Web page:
16 September

The World's Best Books: A Key to the Treasures of Literature [1889] by Frank Parsons is not, at least in the short term, included in this project. It's an intriguing work, featuring elaborate tables, as well as lists, of recommended readings. His Preface and Introdcutory Remarks do not note Lubbock's list and its responses, so we can only assume that it was written and published with those lists in mind. The first table lists works in the following categories: Religion & Morals; Poetry & the Drama; Science; Biography; History; Philosophy; Essays; Fiction; Oratory; Wit & Humor; Fables & Fairy Tales; Travel Guides; and Miscellaneous. Those categories are ranked in order of importance, according to Parsons. The second table is in fact not a table, it's just a list: "a short special course, to gather ideas of practical importance to every life, and to make a beginning in the gaining of that breadth of mind which is of such vital value by reason of its influence on morals and the aid it gives in the attainment of truth" [original italics]. Similar to the "minimum reading course" in Jesse Lee Bennett's What Books Can Do for You [see 1 September post], this list is not one of the great, or best, books, but rather a vague set of basic texts for (American) readers, consisting mostly of works from table I.

More confusing still, while the third table is indeed a table, Parsons's claim that it is "a short course of the choicest literature from the whole field of general literature" is contradicted by the content of the table. Instead, it is split into Poetry, Short Poetical Selections, Short Prose Selections, and Wit and Humor.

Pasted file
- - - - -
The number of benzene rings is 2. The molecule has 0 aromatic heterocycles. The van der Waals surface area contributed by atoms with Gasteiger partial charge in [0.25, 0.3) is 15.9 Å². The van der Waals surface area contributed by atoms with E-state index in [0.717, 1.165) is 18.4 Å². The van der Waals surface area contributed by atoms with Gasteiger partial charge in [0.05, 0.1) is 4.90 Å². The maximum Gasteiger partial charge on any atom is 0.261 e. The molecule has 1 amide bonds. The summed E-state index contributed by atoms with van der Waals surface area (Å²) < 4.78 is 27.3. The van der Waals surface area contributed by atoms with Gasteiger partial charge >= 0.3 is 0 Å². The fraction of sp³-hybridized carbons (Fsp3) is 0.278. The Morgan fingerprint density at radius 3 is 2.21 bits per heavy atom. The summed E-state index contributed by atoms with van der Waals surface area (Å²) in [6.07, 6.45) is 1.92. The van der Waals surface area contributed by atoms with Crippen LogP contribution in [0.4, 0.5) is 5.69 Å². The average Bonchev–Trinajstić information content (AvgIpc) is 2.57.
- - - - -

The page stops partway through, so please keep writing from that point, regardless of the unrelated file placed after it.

Table IV is, again, a supplemental list, to the second and third (though it doesn't overlap entirely with the first table, so it could be considered supplemental to all three).

Finally, there's the fifth table, "showing the distribution of the best literature in time and space, with a parallel reference to some of the world's great events." The works included here do not always correspond to those in table I or III.

While the list of table V, and perhaps those of I and III, meets the requirements of this project, it consists mostly of authors' names. So does table I. Table III, on the other hand, goes to the other extreme, focusing on individual poems, or speeches, and excerpts of works, or even particular sections. Whether just transcribing table V, or combining all three (or five, to the extent tables II and IV don't overlap with the others), this list would take up an excessive amount of time, and offer a surfeit of authors' names.